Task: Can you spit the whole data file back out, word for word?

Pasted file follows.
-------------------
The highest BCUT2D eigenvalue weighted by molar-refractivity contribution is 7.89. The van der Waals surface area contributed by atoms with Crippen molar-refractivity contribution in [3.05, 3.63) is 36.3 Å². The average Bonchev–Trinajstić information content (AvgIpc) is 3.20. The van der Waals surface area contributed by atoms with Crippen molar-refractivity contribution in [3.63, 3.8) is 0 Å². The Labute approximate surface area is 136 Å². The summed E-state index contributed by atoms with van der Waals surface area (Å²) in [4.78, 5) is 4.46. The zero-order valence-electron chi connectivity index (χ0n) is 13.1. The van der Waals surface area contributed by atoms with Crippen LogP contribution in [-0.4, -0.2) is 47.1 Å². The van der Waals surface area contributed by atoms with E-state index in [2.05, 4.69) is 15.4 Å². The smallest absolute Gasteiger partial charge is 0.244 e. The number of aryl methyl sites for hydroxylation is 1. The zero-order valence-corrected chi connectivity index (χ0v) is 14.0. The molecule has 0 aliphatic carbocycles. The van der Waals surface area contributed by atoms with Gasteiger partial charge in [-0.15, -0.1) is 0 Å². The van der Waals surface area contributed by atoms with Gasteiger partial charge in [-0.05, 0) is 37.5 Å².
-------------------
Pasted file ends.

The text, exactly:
The highest BCUT2D eigenvalue weighted by molar-refractivity contribution is 7.89. The van der Waals surface area contributed by atoms with Crippen molar-refractivity contribution in [3.05, 3.63) is 36.3 Å². The average Bonchev–Trinajstić information content (AvgIpc) is 3.20. The van der Waals surface area contributed by atoms with Crippen molar-refractivity contribution in [3.63, 3.8) is 0 Å². The Labute approximate surface area is 136 Å². The summed E-state index contributed by atoms with van der Waals surface area (Å²) in [4.78, 5) is 4.46. The zero-order valence-electron chi connectivity index (χ0n) is 13.1. The van der Waals surface area contributed by atoms with Crippen LogP contribution in [-0.4, -0.2) is 47.1 Å². The van der Waals surface area contributed by atoms with E-state index in [2.05, 4.69) is 15.4 Å². The smallest absolute Gasteiger partial charge is 0.244 e. The number of aryl methyl sites for hydroxylation is 1. The zero-order valence-corrected chi connectivity index (χ0v) is 14.0. The molecule has 0 aliphatic carbocycles. The van der Waals surface area contributed by atoms with Gasteiger partial charge in [-0.15, -0.1) is 0 Å². The van der Waals surface area contributed by atoms with Gasteiger partial charge in [-0.05, 0) is 37.5 Å².